From Left: Kerry Washington, Viola Davis, Audra McDonald. Images courtesy of Wikimedia Commons.
Compliments can be tricky. Case in point, here’s New York Times TV critic Alessandra Stanley’s review of the new TV show “How to Get Away With Murder”: “When Shonda Rhimes writes her autobiography, it should be called ‘How to Get Away With Being an Angry Black Woman.’ ”
Rhimes, the producer of hit shows “Scandal,” “Grey’s Anatomy” and “Private Practice,” has a penchant for creating diverse casts without making race or gender a constant topic of conversation. In her shows, women and minorities are real, multidimensional people in normal, everyday situations.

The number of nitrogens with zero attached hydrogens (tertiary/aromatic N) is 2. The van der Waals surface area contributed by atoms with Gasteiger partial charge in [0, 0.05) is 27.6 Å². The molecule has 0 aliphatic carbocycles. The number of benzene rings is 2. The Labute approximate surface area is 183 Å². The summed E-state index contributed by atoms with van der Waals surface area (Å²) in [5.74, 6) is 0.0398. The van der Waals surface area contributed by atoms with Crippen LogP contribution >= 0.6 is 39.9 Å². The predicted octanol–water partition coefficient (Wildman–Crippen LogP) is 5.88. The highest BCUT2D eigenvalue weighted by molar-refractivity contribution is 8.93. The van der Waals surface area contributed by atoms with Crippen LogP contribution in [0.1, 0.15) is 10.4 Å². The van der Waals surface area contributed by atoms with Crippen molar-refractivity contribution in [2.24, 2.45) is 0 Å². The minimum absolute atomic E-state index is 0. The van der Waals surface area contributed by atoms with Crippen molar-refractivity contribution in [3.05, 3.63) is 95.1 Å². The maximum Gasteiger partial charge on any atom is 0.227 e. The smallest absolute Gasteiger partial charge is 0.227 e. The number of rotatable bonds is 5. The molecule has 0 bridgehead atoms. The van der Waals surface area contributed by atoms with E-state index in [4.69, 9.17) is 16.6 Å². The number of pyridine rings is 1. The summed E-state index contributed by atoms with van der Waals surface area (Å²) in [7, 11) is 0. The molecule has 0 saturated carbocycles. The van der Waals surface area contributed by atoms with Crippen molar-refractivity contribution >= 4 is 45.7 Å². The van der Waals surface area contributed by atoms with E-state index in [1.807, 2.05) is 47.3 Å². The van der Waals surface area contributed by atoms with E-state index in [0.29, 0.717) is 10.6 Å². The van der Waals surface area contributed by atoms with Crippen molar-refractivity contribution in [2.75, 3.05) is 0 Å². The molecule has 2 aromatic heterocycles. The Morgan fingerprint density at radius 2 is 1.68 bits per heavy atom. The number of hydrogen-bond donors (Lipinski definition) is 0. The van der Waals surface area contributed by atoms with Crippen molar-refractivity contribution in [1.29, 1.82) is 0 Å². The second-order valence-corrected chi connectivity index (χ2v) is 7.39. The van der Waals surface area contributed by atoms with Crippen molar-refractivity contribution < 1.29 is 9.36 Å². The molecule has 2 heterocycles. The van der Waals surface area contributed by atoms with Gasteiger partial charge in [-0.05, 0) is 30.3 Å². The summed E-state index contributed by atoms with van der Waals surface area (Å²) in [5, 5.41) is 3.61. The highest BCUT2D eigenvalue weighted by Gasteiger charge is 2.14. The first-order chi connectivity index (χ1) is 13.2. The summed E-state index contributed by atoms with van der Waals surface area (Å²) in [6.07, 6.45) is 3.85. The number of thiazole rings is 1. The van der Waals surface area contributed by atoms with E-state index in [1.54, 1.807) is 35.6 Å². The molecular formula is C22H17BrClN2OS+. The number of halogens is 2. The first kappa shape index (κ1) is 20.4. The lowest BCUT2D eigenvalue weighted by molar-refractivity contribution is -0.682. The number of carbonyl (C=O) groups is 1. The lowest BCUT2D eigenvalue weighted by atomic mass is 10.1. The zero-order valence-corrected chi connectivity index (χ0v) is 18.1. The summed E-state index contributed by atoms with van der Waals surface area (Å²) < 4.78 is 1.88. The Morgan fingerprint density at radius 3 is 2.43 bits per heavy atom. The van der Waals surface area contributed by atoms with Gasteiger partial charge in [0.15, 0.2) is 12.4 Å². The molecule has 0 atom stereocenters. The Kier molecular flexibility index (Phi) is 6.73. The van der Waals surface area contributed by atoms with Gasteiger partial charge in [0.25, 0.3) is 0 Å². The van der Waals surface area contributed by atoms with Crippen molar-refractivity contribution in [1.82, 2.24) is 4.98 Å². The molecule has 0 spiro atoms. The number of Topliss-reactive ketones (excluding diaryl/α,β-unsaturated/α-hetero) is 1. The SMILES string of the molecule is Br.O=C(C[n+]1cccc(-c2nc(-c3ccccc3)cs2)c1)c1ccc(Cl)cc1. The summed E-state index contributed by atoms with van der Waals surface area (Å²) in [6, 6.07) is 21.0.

Stanley said her intention was to praise Rhimes for pushing back on stereotypes about black women. So she used the “angry black woman” stereotype to congratulate one of the most successful television producers ever — regardless of race — for doing great work? Lady, try again.
If you want to banish stereotypes, don’t repeat them. The dictionary is full of words you can use to convey a message without resorting to the trite, boring and obvious. All black women are not angry nor do women who show emotion all need to “calm down.”
Until we stop being surprised and amazed when a woman retains her femininity and still becomes a boss, diversity and gender issues will proliferate.
Success is tough to achieve without adding diversity into the mix. Focus on what was done, not on what the person who did it looks like.
By making us look special, you make yourself look silly.
Images courtesy of Wikimedia Commons.